Aconcagua: The Invention of Mountaineering on America’s Highest Peak
Joy Logan
2011, University of Arizona Press
264 pages, plates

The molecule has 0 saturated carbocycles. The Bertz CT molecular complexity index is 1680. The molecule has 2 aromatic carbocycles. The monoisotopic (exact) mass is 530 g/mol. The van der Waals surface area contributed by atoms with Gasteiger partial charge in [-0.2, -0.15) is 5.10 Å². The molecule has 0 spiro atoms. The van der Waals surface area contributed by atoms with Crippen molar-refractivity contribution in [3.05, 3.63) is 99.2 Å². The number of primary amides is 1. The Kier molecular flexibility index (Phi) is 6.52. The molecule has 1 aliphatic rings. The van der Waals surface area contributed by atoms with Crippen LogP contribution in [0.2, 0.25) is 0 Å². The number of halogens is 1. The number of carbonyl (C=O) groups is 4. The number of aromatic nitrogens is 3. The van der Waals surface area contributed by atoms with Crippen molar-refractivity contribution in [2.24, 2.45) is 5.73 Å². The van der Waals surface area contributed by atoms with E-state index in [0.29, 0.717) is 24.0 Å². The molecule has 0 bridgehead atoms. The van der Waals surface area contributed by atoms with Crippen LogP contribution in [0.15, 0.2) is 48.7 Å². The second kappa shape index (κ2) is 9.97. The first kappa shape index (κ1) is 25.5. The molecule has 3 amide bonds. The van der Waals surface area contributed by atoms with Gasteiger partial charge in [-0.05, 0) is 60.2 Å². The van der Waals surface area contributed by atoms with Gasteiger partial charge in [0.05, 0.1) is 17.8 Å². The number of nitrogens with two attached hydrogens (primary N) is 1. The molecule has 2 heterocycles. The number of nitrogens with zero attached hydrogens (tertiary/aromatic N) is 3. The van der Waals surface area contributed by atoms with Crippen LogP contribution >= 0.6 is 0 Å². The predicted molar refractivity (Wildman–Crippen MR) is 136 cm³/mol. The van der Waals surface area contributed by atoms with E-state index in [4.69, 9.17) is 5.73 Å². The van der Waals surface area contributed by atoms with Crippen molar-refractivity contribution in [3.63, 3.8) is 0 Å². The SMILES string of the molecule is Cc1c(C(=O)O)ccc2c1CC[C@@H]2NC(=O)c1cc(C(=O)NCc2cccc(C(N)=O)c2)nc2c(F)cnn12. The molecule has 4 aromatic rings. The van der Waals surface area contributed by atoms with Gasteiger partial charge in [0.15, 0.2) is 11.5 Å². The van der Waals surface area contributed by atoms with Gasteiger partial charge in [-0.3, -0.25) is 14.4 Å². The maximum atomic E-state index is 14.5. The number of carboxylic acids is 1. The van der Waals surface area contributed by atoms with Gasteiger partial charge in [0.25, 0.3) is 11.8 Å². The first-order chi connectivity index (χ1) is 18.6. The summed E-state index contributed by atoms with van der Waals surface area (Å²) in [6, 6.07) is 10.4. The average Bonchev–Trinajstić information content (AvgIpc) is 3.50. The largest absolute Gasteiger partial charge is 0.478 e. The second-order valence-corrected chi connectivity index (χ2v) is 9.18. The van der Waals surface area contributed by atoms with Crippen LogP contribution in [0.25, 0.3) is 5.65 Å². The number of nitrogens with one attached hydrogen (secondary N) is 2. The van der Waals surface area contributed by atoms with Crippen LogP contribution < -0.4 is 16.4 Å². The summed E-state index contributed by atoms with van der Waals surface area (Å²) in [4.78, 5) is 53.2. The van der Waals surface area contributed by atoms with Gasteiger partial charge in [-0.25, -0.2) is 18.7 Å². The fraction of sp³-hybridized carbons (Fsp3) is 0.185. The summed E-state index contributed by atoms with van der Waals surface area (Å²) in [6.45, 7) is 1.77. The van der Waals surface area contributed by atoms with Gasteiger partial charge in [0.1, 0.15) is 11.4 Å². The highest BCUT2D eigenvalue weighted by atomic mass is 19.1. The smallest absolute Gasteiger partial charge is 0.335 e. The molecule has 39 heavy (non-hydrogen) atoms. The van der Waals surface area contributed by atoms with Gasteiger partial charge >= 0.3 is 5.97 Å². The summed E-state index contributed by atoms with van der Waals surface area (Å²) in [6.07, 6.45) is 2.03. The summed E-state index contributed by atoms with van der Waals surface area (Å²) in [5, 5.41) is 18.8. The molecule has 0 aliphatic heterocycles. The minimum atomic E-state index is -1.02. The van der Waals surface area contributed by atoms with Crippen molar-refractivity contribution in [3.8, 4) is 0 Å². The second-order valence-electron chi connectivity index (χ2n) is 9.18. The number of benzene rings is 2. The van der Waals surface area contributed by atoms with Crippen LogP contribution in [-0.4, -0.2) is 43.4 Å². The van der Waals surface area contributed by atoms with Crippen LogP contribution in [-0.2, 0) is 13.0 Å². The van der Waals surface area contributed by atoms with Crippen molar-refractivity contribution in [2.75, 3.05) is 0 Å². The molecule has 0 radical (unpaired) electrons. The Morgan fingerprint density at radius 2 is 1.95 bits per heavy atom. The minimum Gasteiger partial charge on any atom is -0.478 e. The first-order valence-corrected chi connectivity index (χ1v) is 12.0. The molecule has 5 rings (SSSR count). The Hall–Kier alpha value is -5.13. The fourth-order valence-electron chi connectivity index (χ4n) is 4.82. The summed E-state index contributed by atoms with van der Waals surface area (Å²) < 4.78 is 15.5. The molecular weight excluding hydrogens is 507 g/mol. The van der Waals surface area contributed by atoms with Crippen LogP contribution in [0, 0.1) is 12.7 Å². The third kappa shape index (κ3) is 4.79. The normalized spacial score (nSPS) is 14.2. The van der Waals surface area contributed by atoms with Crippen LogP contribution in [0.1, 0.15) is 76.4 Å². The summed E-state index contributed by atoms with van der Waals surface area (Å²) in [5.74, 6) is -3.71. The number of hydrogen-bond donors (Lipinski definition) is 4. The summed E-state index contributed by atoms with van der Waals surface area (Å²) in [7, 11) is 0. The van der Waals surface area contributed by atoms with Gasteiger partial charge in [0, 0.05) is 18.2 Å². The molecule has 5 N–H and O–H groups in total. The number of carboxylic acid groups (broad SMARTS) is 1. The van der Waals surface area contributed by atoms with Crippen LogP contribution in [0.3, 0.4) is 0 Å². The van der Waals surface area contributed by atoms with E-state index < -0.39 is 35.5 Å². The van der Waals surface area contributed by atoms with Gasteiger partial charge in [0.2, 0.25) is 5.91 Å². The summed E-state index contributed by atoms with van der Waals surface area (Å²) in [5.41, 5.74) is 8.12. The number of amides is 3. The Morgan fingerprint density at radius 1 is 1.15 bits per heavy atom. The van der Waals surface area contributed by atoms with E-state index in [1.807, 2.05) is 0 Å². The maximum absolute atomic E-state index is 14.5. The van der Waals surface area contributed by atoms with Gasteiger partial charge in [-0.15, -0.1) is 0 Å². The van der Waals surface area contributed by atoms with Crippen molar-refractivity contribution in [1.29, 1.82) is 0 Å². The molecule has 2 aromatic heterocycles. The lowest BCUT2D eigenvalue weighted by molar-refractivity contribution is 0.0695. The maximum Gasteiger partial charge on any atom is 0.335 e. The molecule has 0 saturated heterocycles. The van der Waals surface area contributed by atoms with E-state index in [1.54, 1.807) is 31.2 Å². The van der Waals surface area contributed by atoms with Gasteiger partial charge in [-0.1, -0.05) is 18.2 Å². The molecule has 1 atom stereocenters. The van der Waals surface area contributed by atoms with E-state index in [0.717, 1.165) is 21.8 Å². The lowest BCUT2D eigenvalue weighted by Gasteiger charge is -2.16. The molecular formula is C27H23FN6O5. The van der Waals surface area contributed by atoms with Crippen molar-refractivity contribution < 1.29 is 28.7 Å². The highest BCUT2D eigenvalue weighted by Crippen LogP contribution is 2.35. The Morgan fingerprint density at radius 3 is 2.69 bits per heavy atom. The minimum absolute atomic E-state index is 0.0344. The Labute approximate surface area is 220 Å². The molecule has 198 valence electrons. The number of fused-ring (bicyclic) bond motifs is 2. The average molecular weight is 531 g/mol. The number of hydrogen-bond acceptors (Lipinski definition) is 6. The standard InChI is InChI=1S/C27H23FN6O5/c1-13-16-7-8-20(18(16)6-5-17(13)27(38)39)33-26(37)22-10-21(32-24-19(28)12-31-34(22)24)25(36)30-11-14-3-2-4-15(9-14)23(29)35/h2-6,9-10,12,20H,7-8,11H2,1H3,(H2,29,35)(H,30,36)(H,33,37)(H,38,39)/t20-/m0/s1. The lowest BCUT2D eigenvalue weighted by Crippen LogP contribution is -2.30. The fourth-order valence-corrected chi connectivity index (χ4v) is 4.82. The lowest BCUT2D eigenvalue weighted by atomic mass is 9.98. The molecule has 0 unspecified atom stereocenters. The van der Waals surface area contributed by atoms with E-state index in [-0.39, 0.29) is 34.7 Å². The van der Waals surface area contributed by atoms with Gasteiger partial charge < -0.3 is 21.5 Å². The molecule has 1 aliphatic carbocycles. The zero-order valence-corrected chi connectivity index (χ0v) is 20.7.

DIFFERENT forms of tourism have become an important focus of study in a range of disciplines, not least becuase of what they tell us about the tourist as well as the host nation. Ecotourism, for example, has become an obvious target of research because of its potential to support forms of sustainable development that can help some communities diversify their livelihoods but also because of the potential risks it also brings with it for fragile environments. Historical research in the Americas has also traced the invention and evolution of different forms of tourism as expressions of either modernity or of imperialism. Aconcagua in Argentina, the world’s tallest mountain outside the Himalayas and the highest peak in the Americas, has been the destination for intrepid mountaineers since the 19th century and in recent decades has been the site of considerable “adventure tourism”. This historical development has been shaped by, but also has shaped, the narratives of local indigenous communities. Joy Logan examines this historical development, arguing in a convincing and interesting book that the mountain is emblematic of the many tensions produced by modernity, and has been an important site for the clash and interaction of attitudes towards the national and the global. – EC